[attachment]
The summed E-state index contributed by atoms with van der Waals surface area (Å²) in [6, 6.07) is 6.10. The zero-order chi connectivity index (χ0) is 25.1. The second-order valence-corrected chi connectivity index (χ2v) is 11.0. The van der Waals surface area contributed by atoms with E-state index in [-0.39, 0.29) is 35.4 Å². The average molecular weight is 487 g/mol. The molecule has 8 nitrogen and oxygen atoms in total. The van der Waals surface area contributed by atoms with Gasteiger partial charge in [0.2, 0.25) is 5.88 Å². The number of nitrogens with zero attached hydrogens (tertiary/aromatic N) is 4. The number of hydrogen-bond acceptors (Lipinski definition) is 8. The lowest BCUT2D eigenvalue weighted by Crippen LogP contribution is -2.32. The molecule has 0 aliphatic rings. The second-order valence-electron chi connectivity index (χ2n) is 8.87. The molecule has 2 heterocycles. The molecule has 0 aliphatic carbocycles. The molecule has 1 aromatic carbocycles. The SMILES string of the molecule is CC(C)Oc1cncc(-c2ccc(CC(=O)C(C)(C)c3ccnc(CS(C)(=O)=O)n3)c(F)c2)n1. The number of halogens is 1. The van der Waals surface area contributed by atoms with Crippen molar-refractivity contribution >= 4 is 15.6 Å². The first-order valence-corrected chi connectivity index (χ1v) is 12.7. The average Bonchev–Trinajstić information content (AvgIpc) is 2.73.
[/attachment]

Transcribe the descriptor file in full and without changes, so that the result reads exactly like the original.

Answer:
The summed E-state index contributed by atoms with van der Waals surface area (Å²) in [6, 6.07) is 6.10. The zero-order chi connectivity index (χ0) is 25.1. The second-order valence-corrected chi connectivity index (χ2v) is 11.0. The van der Waals surface area contributed by atoms with E-state index in [-0.39, 0.29) is 35.4 Å². The average molecular weight is 487 g/mol. The molecule has 8 nitrogen and oxygen atoms in total. The van der Waals surface area contributed by atoms with Gasteiger partial charge in [0.2, 0.25) is 5.88 Å². The number of nitrogens with zero attached hydrogens (tertiary/aromatic N) is 4. The number of hydrogen-bond acceptors (Lipinski definition) is 8. The lowest BCUT2D eigenvalue weighted by Crippen LogP contribution is -2.32. The molecule has 0 aliphatic rings. The second-order valence-electron chi connectivity index (χ2n) is 8.87. The molecule has 2 heterocycles. The molecule has 0 aliphatic carbocycles. The molecule has 1 aromatic carbocycles. The SMILES string of the molecule is CC(C)Oc1cncc(-c2ccc(CC(=O)C(C)(C)c3ccnc(CS(C)(=O)=O)n3)c(F)c2)n1. The number of halogens is 1. The van der Waals surface area contributed by atoms with Crippen molar-refractivity contribution >= 4 is 15.6 Å². The first-order valence-corrected chi connectivity index (χ1v) is 12.7. The average Bonchev–Trinajstić information content (AvgIpc) is 2.73.